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It’s been thrilling to see the recent high acclaim and popularity for Han Kang’s powerful distinctive writing. She won the Man Booker International Prize in 2016 for “The Vegetarian” and her novel “Human Acts” is one of the most devastating portrayals of the victims and survivors of mass warfare that I’ve read. Even though she’s been publishing fiction in her native South Korea since 1995, Kang’s writing has only recently been made widely available to a Western audience through Deborah Smith’s excellent translations. It feels exciting that there is such a large back catalogue which might still yet make it into English translation. “The White Book” is another fascinating new book by Han Kang that is uniquely different from those other two English translations, but encompasses some similar themes and familiar inflections of feeling. It could be classified somewhere between a novel, poetry and a memoir. It’s more like an artistic exercise to self consciously meditate on a colour by making a list of white things and then exploring the deeply personal memories and connections surrounding these objects. The result is an intensely emotional series of accounts that form an outline of losses which are invisible, but still palpably felt in the author’s life – especially that of Kang’s sister who was born prematurely and died shortly after her birth. 

Some photographs are interspersed between Kang’s short explorations of different white things and these add a poignancy to the concentration being dedicated to particular objects. Although each separate account of a white thing can often stand alone like a complete thought or memory, the book nonetheless builds a momentum as imagery starts to repeat and their meaning acquires a special resonance. For example, Kang is told her sister’s face was like a moon shaped rice cake. She recalls making dough for rice cakes and shaping them. Later she looks at the moon itself and recalls these cakes and imagines what her newborn sister’s face looked like. These images start to meld together like when purely white objects are placed together and seem to disappear into each other. Suddenly it feels like this absence is all around and has the power to make itself felt in any empty white space that appears. Kang also lists other absences like a man’s father who was lost on a hiking trip in the Himalayas or, more broadly, the casualties of war from the country she left and “the dead that had been insufficiently mourned.” In particular, this account of ‘Spirit’ feels very reminiscent of the anger and determination to memorialize victims which fills Kang’s novel “Human Acts.”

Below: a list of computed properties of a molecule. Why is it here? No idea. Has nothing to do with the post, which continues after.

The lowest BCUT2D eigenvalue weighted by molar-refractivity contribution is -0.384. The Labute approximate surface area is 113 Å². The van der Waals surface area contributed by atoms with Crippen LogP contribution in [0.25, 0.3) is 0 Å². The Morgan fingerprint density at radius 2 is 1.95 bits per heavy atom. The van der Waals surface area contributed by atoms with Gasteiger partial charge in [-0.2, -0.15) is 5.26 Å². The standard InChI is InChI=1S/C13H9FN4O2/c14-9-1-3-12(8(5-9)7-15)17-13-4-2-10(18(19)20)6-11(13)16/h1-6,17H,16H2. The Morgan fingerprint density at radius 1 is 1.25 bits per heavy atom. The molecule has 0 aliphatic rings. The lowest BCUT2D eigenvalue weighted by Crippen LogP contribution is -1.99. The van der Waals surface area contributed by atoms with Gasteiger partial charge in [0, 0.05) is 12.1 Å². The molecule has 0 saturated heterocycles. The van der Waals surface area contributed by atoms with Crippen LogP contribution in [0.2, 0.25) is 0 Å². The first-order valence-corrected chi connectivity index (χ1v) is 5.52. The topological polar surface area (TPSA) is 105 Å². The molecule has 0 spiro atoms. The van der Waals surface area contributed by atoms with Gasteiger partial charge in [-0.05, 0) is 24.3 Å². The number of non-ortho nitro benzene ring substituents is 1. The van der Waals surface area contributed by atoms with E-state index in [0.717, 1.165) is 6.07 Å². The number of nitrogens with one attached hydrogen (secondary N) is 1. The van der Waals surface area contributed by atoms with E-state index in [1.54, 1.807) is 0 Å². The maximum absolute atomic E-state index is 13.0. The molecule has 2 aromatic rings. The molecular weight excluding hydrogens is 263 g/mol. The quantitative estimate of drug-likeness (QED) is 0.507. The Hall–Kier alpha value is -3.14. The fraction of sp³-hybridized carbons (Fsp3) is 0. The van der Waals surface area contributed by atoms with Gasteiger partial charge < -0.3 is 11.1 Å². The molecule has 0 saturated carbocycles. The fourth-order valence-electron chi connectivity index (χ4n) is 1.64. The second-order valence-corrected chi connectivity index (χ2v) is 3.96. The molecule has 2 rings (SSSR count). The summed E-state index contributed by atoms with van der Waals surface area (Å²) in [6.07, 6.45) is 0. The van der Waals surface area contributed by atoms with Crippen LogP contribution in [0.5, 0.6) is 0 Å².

There’s also a familiar feeling of guilt and unworthiness which permeates much of the text. Objects can often stand for something significant in Kang’s life such as a validation for simply existing. So a “crisp cotton bedsheet” says to her “Your sleep is clean, and the fact of your living is nothing to be ashamed of.” The questions that beg to be asked are: why might her sleep feel dirty and why would she be ashamed to be alive. An insolvable conflict arises when Kang considers how if her sister hadn’t died as a newborn her mother wouldn’t have continued having children and Kang would never have been born. This instils a peculiar kind of guilt within the author who simultaneously mourns her sister, but is nonetheless grateful that her early death allowed Kang the chance to exist. Despite knowing logically that there can be no fault assigned to these events which led to her sister’s death and her survival, a burning sense of culpability still plagues Kang’s consciousness.

So it comes as a blissful relief at some points when certain white things don’t carry any such burdensome associations. There’s a very sweet and simple memory which accompanies sugar cubes and from this Kang declares “There are certain memories which remain inviolate to the ravages of time. And to those of suffering. It is not true that everything is coloured by time and suffering. It is not true that they bring everything to ruin.” This is a very important assertion within the collection because it’s a key to her understanding of how we project our emotions, sensibility and personal history into things. White is essentially a blank canvass. We can imaginatively fill it with anything we want and take anything from it that we want because there’s nothing really there. In the same way, our emotions don’t really exist except in the transitory moment. We can choose to let them control us or we can allow them to dissipate into that blank white space. This is an extraordinarily artful and beautifully meditative book. 

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AuthorEric Karl Anderson
CategoriesHan Kang